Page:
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Cotton News

April 8, 2022

By December 29th, 2022No Comments

In The Field: Musings From Mark

Field Activity:
Field activity is still limited because it is so dry. Producers in areas that are more prone to wind erosion are concerned that disturbing the topsoil will cause the fields to blow without any way to stop it.

However, there have been some tractors moving. Some producers are out cutting stalks, applying herbicide and shaping up beds.

Depending on the location and irrigation capability, some producers have cranked wells for pre-plant irrigation. This is more common in areas of stronger groundwater.

Irrigation of wheat under the center pivots has been common. With prices at $10 per bushel — some of the highest wheat prices I have ever seen — I suspect producers are going to try to take some wheat to harvest if they can.

Producers in the Panhandle have an earlier planting date, so they’ll be working on it sooner than the rest of us. They must have their crop planted by May 31 for crop insurance purposes.

Currently, soil temperatures are in the mid-50s to mid-60s right now. Unfortunately, soil temperatures near the surface fluctuate more in dry soil.

The average last freeze date in the Lubbock area is April 9th — for the Amarillo area the date is April 13th.

Mark Brown is director of Field Services
for Plains Cotton Growers Inc.

Pivots and wheat photos were taken in Swisher County.
Cut cotton stalks photos were taken in Hockley County.

Photos were taken in Cochran County.

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CRP Acres Down

During a call with reporters from Mexico on Tuesday, U.S. Department ofCRP land Agriculture Secretary Tom Vilsack provided more details regarding the general Conservation Reserve Program sign-up that ended March 11th. He said only 1.8 million of the 4 million acres in expiring contracts will be re-enrolled in the program as 52% to 56% of the maturing acres were not offered in the general sign-up. He also said that new contracts on around 800,000 acres would be offered. That would be a net loss of 1.4 million CRP acres.

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USDA Announces First Round of Disaster Assistance

The United States Department of Agriculture Farm Service Agency (FSA) has announced the first round of disaster assistance authorized by the Extending Government Funding and Delivering Emergency Assistance Act. In late September, Congress authorized up to $10 billion in aid to crop and livestock producers impacted by adverse weather conditions that occurred during the 2020 and 2021 calendar years.

Details about disaster assistance and its deliverables to producers have been sparse, however, publication of the Federal Register notice announcing Phase 1 of the Emergency Livestock Relief Program (ELRP) on April 4, 2022, has provided good insight into how FSA is handling key aspects of the ELRP. The notice explains how FSA will apply pay limits, determine payment eligibility and what we anticipate as other common components of disaster assistance to row crop producers in the coming months.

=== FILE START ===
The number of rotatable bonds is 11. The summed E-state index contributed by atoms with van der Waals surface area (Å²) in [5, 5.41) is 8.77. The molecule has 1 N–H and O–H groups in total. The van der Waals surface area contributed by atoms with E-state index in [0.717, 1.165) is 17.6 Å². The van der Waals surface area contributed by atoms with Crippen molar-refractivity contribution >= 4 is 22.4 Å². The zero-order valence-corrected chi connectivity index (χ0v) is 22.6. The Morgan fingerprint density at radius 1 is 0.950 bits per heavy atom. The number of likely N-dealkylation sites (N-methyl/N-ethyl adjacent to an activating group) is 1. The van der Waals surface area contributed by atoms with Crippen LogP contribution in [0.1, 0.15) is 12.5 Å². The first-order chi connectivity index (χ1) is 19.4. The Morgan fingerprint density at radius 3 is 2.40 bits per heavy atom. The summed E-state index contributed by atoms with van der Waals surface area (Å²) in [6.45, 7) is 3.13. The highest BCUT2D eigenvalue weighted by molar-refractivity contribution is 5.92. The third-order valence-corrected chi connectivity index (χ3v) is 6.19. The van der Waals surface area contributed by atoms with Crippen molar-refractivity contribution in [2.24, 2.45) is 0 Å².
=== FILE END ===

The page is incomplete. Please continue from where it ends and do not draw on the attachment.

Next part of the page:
The ELRP will utilize up to $750 million of the $10 billion set aside by Congress to provide payments to livestock producers who incurred increased supplemental feed costs as a result of forage losses caused by drought or wildfire in calendar year 2021. The program will utilize existing data submitted through the FSA Livestock Forage Disaster Program (LFP) to calculate ELRP payments to eligible producers.

Payment Calculation

FSA has set the ELRP Phase 1 payment rate at $16.84 per animal unit for historically underserved farmers and ranchers and $14.03 per animal unit for all other producers. To stay within available funding, the payment rates were set at 90% of the gross 2021 LFP payment rate ($18.71) for historically underserved farmers and ranchers and 75% of that rate for all other producers.

For example, consider a historically underserved farmer or rancher who has 535 animal units. Based on the 2021 LFP payment rate of $18.71 multiplied by the total animal units, the producer’s estimated gross 2021 LFP payment would be $10,000. The ELRP payment percentage for a historically underserved farmer or rancher is set at 90% of the gross LFP, therefore the ELRP Phase 1 payment in this example is $9,000

By comparison, a non-historically underserved farmer or rancher that also has 535 animal units would have the same $10,000 estimated gross 2021 LFP payment amount — based on the 2021 LFP payment rate of $18.71 multiplied by the total animal units. The ELRP payment percentage for a non-historically underserved farmer or rancher is set at 75% of the gross LFP rate and therefore provides an ELRP Phase 1 payment of $7,500.

Program participants are subject to all eligibility requirements and payment limitations. For more detailed information on the program and additional information as it becomes available, please visit:

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Producer Relief Fund

The Southwest Council of Agribusiness (SWCA) established the SWCA Producer Relief Fund as an effort to help those affected by the wildfires in the Eastland area of Texas. Click here to contribute through the website.

Alternately you may mail a check, made out to the SWCA Producer Relief Fund, to the following address:

SWCA Producer Relief Fund
ATTN: Dava Denson
8303 Aberdeen Avenue
Lubbock, TX 79424

For questions regarding the SWCA Producer Relief Fund, please reach out to Jimmy Clark or call 806-790-6011.

“What we need most are rain and prayers,” said Debora Gordon with the Eastland Community Foundation — the entity that will distribute the producer relief funds. “It’s wonderful to see people helping people.”

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